Mr. Dietze said that investors were also concerned about the message that they were hearing from governments. In Europe, over the week, stronger countries refused to come to the aid of smaller, struggling governments. And out of Washington, he said, the message continues to be inconsistent. The Senate has delayed confirmation of some members of the administration’s economic team, and the government has yet to value the toxic mortgage assets it has accepted from financial institutions.

“As bad as things are, they can still get worse, and get a lot worse,” Bill Strazzullo, chief market strategist for Bell Curve Trading, told The Associated Press. Mr. Strazzullo said he believed there was a significant chance the S.&P. 500 and the Dow will fall back to their 1995 levels of 500 and 5,000, respectively.

The “game-changer,” he told The A.P., will be the housing market and whether it can stabilize.

Crude oil settled at $40.70 a barrel, down $4.06 in New York trading.

Bond prices rose Monday as investors sought safety while the yield on the three-month T-bill fell slightly.

Wall Street followed both Europe and Asia lower. In economic news on Monday, personal spending rose 0.6 percent in January and incomes rose 0.4 percent, while construction spending fell 3.3 percent. Manufacturing contracted in February for the 13th month, but at a slower pace than expected.

The Dow Jones Euro Stoxx 50 index, a barometer of euro zone blue chips, was down 4.7 percent, while the FTSE 100 index in London dropped 5.3 percent. The CAC 40 in Paris fell 4.4 percent and the DAX in Frankfurt fell 3.4 percent.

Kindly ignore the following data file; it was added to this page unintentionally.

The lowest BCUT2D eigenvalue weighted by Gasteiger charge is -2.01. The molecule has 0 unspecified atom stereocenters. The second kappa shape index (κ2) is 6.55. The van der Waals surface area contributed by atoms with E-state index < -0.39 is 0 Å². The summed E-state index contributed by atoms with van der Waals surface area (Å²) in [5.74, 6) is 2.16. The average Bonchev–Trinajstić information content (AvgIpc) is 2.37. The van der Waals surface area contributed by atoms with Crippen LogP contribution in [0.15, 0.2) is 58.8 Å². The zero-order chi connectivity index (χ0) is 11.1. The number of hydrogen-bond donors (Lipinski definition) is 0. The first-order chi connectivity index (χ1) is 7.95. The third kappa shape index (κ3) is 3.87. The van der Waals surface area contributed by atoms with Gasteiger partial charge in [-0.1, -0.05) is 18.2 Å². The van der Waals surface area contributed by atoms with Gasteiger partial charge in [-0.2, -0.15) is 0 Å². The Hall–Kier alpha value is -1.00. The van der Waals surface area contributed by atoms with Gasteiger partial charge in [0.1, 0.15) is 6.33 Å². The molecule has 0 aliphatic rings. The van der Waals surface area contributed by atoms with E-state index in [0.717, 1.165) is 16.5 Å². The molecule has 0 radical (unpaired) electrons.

The Tokyo benchmark Nikkei 225 stock average fell 3.8 percent, while the S&P/ASX 200 in Sydney shed 2.8 percent. The Hang Seng index in Hong Kong dropped 3.9 percent.

Economic data and company earnings in recent weeks have eroded hopes that a gradual recovery would start to materialize during the second half of the year. If, as seems increasingly likely, a tangible recovery will not come until 2010 at the earliest, Mr. Evans said, “that means corporate earnings will remain extremely soft for quite some time.”

“And that in turn means it’s pretty clear that there is more value to be had in safe havens like bonds than in equities,” he added.

Economic data from Europe added to the dismal atmosphere in the market. The Markit euro zone manufacturing purchasing managers’ index sank in February to a record low of 33.5 from 34.4 in January.

On Monday, the Japan Automobile Dealers Association said in a statement that auto sales in February declined 32.4 percent, the seventh consecutive monthly decline.

Japan last week reported that exports in January declined by nearly half from a year ago, while South Korea on Monday released data for February — the first in the region to issue data for that month — showing a 17 percent plunge in exports.

Data released Friday showed gross domestic product in the United States fell at an annualized rate of 6.2 percent during the fourth quarter of 2008, the steepest decline since the 1982 recession, suggesting a deeper downturn that will in turn further challenge the battered financial system.